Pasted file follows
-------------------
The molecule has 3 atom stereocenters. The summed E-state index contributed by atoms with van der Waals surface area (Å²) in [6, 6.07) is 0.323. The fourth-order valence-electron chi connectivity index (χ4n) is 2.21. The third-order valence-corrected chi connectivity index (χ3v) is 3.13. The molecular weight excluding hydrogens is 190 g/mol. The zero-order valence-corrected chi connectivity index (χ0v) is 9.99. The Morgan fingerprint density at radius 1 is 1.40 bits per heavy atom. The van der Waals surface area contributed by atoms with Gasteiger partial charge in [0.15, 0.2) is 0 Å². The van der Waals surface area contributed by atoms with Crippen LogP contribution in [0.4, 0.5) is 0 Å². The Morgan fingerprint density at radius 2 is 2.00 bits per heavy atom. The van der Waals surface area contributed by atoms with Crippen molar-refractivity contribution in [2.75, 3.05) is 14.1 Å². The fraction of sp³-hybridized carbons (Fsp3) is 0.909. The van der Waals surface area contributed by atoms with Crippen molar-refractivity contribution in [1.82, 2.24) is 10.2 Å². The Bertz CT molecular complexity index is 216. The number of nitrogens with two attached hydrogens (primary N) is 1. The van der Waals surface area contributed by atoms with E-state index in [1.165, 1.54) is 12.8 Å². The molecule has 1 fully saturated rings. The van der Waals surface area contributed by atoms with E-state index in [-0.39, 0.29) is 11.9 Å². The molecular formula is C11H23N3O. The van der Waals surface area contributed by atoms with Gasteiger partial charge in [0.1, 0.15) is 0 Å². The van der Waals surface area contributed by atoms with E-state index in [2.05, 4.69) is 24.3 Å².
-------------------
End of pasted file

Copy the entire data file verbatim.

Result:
The molecule has 3 atom stereocenters. The summed E-state index contributed by atoms with van der Waals surface area (Å²) in [6, 6.07) is 0.323. The fourth-order valence-electron chi connectivity index (χ4n) is 2.21. The third-order valence-corrected chi connectivity index (χ3v) is 3.13. The molecular weight excluding hydrogens is 190 g/mol. The zero-order valence-corrected chi connectivity index (χ0v) is 9.99. The Morgan fingerprint density at radius 1 is 1.40 bits per heavy atom. The van der Waals surface area contributed by atoms with Gasteiger partial charge in [0.15, 0.2) is 0 Å². The van der Waals surface area contributed by atoms with Crippen LogP contribution in [0.4, 0.5) is 0 Å². The Morgan fingerprint density at radius 2 is 2.00 bits per heavy atom. The van der Waals surface area contributed by atoms with Crippen molar-refractivity contribution in [2.75, 3.05) is 14.1 Å². The fraction of sp³-hybridized carbons (Fsp3) is 0.909. The van der Waals surface area contributed by atoms with Crippen molar-refractivity contribution in [1.82, 2.24) is 10.2 Å². The Bertz CT molecular complexity index is 216. The number of nitrogens with two attached hydrogens (primary N) is 1. The van der Waals surface area contributed by atoms with E-state index in [1.165, 1.54) is 12.8 Å². The molecule has 1 fully saturated rings. The van der Waals surface area contributed by atoms with E-state index in [-0.39, 0.29) is 11.9 Å². The molecular formula is C11H23N3O. The van der Waals surface area contributed by atoms with Gasteiger partial charge in [0.1, 0.15) is 0 Å². The van der Waals surface area contributed by atoms with E-state index in [2.05, 4.69) is 24.3 Å².